What is PTSD Training?

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  • Written By: Mary McMahon
  • Edited By: Kristen Osborne
  • Last Modified Date: 23 October 2018
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Post traumatic stress disorder (PTSD) training is education designed to help people identify and intervene in cases of PTSD. It can be provided to people like clinical care providers, as well as supervisors in stressful and traumatic occupations to allow them to spot the early warning signs of PTSD in the people they work with. People can access PTSD training in a variety of ways, including attending trainings and asking trainers to come to their workplaces or communities.

In PTSD training, the trainer discusses the origins of post traumatic stress disorder with participants so they can learn to identify people at risk. While this condition is often associated with emotional and physical trauma on the battlefield, PTSD can also be observed in rape and child abuse survivors, victims of violent crimes, and other individuals who experience extreme emotional stress. People like paramedics and fire personnel can also develop PTSD as a result of mass trauma responses to events like bridge and building collapses.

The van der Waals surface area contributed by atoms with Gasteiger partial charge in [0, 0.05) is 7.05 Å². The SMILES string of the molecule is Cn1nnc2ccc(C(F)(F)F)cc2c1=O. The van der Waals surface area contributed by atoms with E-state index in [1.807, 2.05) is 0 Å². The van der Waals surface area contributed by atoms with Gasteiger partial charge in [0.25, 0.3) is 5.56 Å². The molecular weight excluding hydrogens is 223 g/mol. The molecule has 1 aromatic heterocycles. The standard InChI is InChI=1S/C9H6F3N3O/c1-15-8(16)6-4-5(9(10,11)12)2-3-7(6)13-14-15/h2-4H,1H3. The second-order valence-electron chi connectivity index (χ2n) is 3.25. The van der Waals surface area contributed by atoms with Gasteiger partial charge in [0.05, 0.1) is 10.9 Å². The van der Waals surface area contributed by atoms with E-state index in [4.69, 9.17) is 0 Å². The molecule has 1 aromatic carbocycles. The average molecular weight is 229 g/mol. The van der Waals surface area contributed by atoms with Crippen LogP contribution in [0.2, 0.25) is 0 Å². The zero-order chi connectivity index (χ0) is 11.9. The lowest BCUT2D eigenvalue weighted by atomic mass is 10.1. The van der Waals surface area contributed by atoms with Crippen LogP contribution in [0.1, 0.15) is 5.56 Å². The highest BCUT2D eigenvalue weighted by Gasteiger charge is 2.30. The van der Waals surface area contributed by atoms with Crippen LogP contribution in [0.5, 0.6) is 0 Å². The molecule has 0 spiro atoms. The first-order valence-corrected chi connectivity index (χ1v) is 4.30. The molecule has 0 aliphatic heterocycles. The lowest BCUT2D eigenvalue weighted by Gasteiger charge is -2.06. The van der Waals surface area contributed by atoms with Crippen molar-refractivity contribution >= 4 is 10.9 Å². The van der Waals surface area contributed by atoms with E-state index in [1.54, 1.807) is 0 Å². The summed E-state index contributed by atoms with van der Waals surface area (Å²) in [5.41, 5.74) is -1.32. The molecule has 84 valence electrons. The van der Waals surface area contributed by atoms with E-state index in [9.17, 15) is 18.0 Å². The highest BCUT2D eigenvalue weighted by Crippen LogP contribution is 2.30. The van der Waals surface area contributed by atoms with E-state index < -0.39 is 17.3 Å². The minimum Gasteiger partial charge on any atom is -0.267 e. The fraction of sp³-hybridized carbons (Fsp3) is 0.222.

The trainer will also familiarize people with symptoms of PTSD, including behavioral changes, sleeplessness, and depression. Emphasis is placed on helping people learn to spot PTSD in a variety of guises, as it does not always present in the same way. Trainees are also usually reminded that men and women alike can get this mental health condition and that some may experience stress, embarrassment, or humiliation that makes them hesitant to ask for help. Learning how to approach people with PTSD to help them get treatment is an important part of PTSD training.

For people like supervisors, part of the goal of PTSD training is to allow people to identify individuals who need therapy and may need to be temporarily relieved of duty while they are treated. Individuals with PTSD can be retraumatized by duties at work and may also experience a decline in productivity and ability to work. Intervention to get treatment early can provide people with more treatment options, and their jobs can be held until they are ready to return.

Care providers receive more extensive PTSD training to learn about different treatment approaches. Many people develop their own approach to care, combining elements of various techniques, and may find it helpful to attend trainings to learn about the latest research. Trainers also provide information about comorbidities; for example, many soldiers with PTSD also have traumatic brain injuries. The neurological damage associated with the brain injury can complicate PTSD treatment.



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